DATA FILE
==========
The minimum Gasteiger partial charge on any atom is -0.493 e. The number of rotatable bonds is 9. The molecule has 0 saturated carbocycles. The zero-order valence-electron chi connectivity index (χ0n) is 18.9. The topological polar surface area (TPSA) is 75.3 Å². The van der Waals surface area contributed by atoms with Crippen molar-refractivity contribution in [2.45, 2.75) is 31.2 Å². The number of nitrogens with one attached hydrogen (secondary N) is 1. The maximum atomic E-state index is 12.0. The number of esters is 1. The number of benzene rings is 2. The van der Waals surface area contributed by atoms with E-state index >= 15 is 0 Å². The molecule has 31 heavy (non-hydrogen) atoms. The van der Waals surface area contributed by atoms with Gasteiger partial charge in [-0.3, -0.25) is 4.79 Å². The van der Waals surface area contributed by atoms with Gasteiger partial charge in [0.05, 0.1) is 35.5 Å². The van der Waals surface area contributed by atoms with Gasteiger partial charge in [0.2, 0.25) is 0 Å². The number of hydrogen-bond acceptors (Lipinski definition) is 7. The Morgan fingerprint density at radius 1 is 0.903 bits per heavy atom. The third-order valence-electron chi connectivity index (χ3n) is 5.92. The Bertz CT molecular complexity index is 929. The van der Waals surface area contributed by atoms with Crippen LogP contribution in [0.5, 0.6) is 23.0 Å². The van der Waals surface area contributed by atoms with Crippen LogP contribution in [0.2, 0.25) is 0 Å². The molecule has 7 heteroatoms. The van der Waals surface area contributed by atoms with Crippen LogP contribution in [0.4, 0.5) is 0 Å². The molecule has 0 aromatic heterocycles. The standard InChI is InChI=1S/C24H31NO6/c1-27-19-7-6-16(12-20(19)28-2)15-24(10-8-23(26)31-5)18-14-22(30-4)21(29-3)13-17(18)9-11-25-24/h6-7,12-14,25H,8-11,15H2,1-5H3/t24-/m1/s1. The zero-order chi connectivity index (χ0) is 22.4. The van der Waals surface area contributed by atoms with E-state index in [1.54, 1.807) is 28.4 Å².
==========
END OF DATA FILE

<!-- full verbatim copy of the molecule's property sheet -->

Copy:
The minimum Gasteiger partial charge on any atom is -0.493 e. The number of rotatable bonds is 9. The molecule has 0 saturated carbocycles. The zero-order valence-electron chi connectivity index (χ0n) is 18.9. The topological polar surface area (TPSA) is 75.3 Å². The van der Waals surface area contributed by atoms with Crippen molar-refractivity contribution in [2.45, 2.75) is 31.2 Å². The number of nitrogens with one attached hydrogen (secondary N) is 1. The maximum atomic E-state index is 12.0. The number of esters is 1. The number of benzene rings is 2. The van der Waals surface area contributed by atoms with E-state index >= 15 is 0 Å². The molecule has 31 heavy (non-hydrogen) atoms. The van der Waals surface area contributed by atoms with Gasteiger partial charge in [-0.3, -0.25) is 4.79 Å². The van der Waals surface area contributed by atoms with Gasteiger partial charge in [0.05, 0.1) is 35.5 Å². The van der Waals surface area contributed by atoms with Gasteiger partial charge in [0.2, 0.25) is 0 Å². The number of hydrogen-bond acceptors (Lipinski definition) is 7. The Morgan fingerprint density at radius 1 is 0.903 bits per heavy atom. The third-order valence-electron chi connectivity index (χ3n) is 5.92. The Bertz CT molecular complexity index is 929. The van der Waals surface area contributed by atoms with Crippen LogP contribution in [0.5, 0.6) is 23.0 Å². The van der Waals surface area contributed by atoms with Crippen LogP contribution in [0.2, 0.25) is 0 Å². The molecule has 7 heteroatoms. The van der Waals surface area contributed by atoms with Crippen LogP contribution in [0.4, 0.5) is 0 Å². The molecule has 0 aromatic heterocycles. The standard InChI is InChI=1S/C24H31NO6/c1-27-19-7-6-16(12-20(19)28-2)15-24(10-8-23(26)31-5)18-14-22(30-4)21(29-3)13-17(18)9-11-25-24/h6-7,12-14,25H,8-11,15H2,1-5H3/t24-/m1/s1. The zero-order chi connectivity index (χ0) is 22.4. The van der Waals surface area contributed by atoms with E-state index in [1.54, 1.807) is 28.4 Å².